Pandemic deepens the plight of seafarers


Seafarers are the forgotten essential workers.

“We enjoy the goods and services they bring us all our waking hours, but we do not know what some suffer for us to do so,”  said Father Jeffrey Drane, writing in the Marist Messenger.

“A tough life is precisely the way it is for the 1.6 million seafarers globally,” he says.

Drane is the national director of Stella Maris, The Apostleship of the Sea.

He says the recent pandemic and its significant fallouts on the world trade and logistics served to accelerate what had already begun within the industry from the slow economic recession.

“Most noticeable this last year has been the increased exploitation and abuse of seafarers in the expanding cruise industry.”

The large numbers involved make detection more difficult.

“But we did notice feeble interest by ownership and port authorities in providing seafarers Wi-Fi access to families or granting shore leave, and in allowing adequate rest or safer workplaces,” Dane said.

“Pushing hours of work at minimal cost to maximise profit is the age-old problem of being part of a workforce like this.

As well, there is no one particular set of laws or standards and policing is a real problem when ships are outside territorial waters.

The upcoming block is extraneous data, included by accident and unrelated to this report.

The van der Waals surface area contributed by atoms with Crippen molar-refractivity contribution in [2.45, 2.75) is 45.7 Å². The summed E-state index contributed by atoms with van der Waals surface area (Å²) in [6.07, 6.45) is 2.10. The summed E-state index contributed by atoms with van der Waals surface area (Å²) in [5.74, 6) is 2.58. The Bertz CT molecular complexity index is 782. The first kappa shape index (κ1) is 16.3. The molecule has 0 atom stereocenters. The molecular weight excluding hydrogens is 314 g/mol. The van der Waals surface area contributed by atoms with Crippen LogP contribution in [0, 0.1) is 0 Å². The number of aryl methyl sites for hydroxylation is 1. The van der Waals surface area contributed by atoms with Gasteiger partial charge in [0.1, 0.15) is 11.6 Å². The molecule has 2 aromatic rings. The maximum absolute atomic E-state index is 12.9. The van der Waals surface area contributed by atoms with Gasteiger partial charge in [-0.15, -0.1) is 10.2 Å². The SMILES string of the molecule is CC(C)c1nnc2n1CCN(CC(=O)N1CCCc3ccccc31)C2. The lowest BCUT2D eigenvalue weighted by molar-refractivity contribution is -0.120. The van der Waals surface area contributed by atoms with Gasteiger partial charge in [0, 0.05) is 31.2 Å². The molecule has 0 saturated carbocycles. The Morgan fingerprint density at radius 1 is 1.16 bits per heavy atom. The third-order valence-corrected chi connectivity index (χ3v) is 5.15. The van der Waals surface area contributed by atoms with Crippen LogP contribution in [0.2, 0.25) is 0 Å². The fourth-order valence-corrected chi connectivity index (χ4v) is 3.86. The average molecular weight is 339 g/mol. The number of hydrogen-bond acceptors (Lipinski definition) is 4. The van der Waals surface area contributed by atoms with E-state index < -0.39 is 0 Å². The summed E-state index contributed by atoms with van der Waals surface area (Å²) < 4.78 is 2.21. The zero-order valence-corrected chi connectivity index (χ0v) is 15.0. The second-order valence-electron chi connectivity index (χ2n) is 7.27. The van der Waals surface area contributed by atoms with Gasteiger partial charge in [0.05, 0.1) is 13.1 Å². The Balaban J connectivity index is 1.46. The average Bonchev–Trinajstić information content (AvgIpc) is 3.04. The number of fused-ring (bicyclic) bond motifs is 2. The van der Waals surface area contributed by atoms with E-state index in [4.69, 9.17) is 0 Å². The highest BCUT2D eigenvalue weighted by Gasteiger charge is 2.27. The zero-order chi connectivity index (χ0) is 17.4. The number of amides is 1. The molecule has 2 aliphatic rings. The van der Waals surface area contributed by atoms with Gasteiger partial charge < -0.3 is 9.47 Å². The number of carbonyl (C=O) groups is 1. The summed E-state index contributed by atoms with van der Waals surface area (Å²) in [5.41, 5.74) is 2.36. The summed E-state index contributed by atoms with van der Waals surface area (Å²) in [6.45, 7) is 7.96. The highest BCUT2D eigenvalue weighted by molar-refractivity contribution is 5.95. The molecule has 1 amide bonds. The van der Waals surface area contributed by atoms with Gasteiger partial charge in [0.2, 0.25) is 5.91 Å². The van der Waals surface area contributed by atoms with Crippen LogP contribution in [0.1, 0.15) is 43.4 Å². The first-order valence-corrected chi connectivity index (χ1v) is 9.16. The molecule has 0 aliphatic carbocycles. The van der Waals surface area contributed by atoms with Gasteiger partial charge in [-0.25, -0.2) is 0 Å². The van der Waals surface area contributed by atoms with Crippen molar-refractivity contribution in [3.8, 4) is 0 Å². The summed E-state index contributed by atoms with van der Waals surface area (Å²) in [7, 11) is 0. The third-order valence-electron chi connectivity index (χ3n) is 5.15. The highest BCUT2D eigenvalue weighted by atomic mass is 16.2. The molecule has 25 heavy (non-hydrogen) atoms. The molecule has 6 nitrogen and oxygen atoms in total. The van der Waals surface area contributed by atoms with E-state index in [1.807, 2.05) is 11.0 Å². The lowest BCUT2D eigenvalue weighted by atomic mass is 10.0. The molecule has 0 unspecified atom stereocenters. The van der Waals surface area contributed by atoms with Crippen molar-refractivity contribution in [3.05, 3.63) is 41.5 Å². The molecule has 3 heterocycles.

Drane said even though it is slightly easier for Stella Maris volunteers to advocate against illegal employment practices, it is much harder to detect neglect of seafarer wellbeing.

Detection is especially tricky with mental health, workplace conflict or disregard for human dignity when in stressful conditions at sea.

Health and safety failures are far from reducing significantly despite the mandates behind international laws or reduction in the actual numbers of seafarers and fishers due to automation.

This Sunday, 12 July, is Sea Sunday; a good day to remember all seafarers and to offer them our support.

Click here to donate to Apostleship of the Sea


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News category: New Zealand.

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